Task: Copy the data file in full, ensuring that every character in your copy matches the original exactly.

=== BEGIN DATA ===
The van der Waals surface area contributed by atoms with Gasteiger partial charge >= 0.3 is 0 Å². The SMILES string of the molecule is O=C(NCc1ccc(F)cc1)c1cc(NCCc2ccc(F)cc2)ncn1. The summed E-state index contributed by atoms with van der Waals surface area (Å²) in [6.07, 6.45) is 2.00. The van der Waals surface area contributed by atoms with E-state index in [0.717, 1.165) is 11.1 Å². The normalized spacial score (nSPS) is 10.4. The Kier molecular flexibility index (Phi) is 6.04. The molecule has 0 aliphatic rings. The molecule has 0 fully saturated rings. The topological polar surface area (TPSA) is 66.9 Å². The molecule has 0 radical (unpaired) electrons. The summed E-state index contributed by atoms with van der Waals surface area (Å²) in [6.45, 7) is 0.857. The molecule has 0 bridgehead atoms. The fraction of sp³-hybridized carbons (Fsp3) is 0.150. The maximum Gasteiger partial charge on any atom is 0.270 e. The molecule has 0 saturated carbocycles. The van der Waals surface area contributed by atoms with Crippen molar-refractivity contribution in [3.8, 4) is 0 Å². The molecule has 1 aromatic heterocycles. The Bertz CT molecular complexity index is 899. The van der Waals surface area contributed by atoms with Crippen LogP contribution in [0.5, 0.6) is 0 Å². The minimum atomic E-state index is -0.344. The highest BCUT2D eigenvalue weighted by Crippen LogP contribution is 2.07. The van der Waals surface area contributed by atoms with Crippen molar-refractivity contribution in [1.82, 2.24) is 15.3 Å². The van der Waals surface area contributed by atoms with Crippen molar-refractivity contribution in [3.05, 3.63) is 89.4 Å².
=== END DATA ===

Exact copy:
The van der Waals surface area contributed by atoms with Gasteiger partial charge >= 0.3 is 0 Å². The SMILES string of the molecule is O=C(NCc1ccc(F)cc1)c1cc(NCCc2ccc(F)cc2)ncn1. The summed E-state index contributed by atoms with van der Waals surface area (Å²) in [6.07, 6.45) is 2.00. The van der Waals surface area contributed by atoms with E-state index in [0.717, 1.165) is 11.1 Å². The normalized spacial score (nSPS) is 10.4. The Kier molecular flexibility index (Phi) is 6.04. The molecule has 0 aliphatic rings. The molecule has 0 fully saturated rings. The topological polar surface area (TPSA) is 66.9 Å². The molecule has 0 radical (unpaired) electrons. The summed E-state index contributed by atoms with van der Waals surface area (Å²) in [6.45, 7) is 0.857. The molecule has 0 bridgehead atoms. The fraction of sp³-hybridized carbons (Fsp3) is 0.150. The maximum Gasteiger partial charge on any atom is 0.270 e. The molecule has 0 saturated carbocycles. The van der Waals surface area contributed by atoms with Crippen molar-refractivity contribution in [3.8, 4) is 0 Å². The molecule has 1 aromatic heterocycles. The Bertz CT molecular complexity index is 899. The van der Waals surface area contributed by atoms with Crippen LogP contribution in [0.5, 0.6) is 0 Å². The minimum atomic E-state index is -0.344. The highest BCUT2D eigenvalue weighted by Crippen LogP contribution is 2.07. The van der Waals surface area contributed by atoms with Crippen molar-refractivity contribution in [1.82, 2.24) is 15.3 Å². The van der Waals surface area contributed by atoms with Crippen molar-refractivity contribution in [3.05, 3.63) is 89.4 Å².